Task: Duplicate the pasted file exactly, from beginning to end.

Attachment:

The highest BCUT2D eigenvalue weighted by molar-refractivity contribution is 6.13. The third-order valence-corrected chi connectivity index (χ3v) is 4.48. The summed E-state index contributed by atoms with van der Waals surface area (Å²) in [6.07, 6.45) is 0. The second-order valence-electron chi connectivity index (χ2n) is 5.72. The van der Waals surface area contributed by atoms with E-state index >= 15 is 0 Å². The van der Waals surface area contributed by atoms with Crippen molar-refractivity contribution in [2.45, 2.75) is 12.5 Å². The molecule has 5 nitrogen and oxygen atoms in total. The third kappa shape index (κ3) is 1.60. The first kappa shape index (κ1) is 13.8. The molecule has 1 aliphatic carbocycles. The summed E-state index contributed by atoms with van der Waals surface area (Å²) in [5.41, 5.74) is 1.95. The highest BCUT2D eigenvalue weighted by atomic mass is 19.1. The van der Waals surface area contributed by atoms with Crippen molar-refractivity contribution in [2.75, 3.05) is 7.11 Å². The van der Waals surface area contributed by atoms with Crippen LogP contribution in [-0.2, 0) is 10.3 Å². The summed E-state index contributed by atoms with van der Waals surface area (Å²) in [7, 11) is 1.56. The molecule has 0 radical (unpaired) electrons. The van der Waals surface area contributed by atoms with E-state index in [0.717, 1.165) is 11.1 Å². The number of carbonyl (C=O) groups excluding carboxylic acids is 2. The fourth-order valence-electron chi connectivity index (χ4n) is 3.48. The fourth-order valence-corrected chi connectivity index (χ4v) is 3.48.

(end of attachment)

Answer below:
The highest BCUT2D eigenvalue weighted by molar-refractivity contribution is 6.13. The third-order valence-corrected chi connectivity index (χ3v) is 4.48. The summed E-state index contributed by atoms with van der Waals surface area (Å²) in [6.07, 6.45) is 0. The second-order valence-electron chi connectivity index (χ2n) is 5.72. The van der Waals surface area contributed by atoms with E-state index >= 15 is 0 Å². The van der Waals surface area contributed by atoms with Crippen molar-refractivity contribution in [2.45, 2.75) is 12.5 Å². The molecule has 5 nitrogen and oxygen atoms in total. The third kappa shape index (κ3) is 1.60. The first kappa shape index (κ1) is 13.8. The molecule has 1 aliphatic carbocycles. The summed E-state index contributed by atoms with van der Waals surface area (Å²) in [5.41, 5.74) is 1.95. The highest BCUT2D eigenvalue weighted by atomic mass is 19.1. The van der Waals surface area contributed by atoms with Crippen molar-refractivity contribution in [2.75, 3.05) is 7.11 Å². The van der Waals surface area contributed by atoms with Crippen LogP contribution in [-0.2, 0) is 10.3 Å². The summed E-state index contributed by atoms with van der Waals surface area (Å²) in [7, 11) is 1.56. The molecule has 0 radical (unpaired) electrons. The van der Waals surface area contributed by atoms with E-state index in [0.717, 1.165) is 11.1 Å². The number of carbonyl (C=O) groups excluding carboxylic acids is 2. The fourth-order valence-electron chi connectivity index (χ4n) is 3.48. The fourth-order valence-corrected chi connectivity index (χ4v) is 3.48.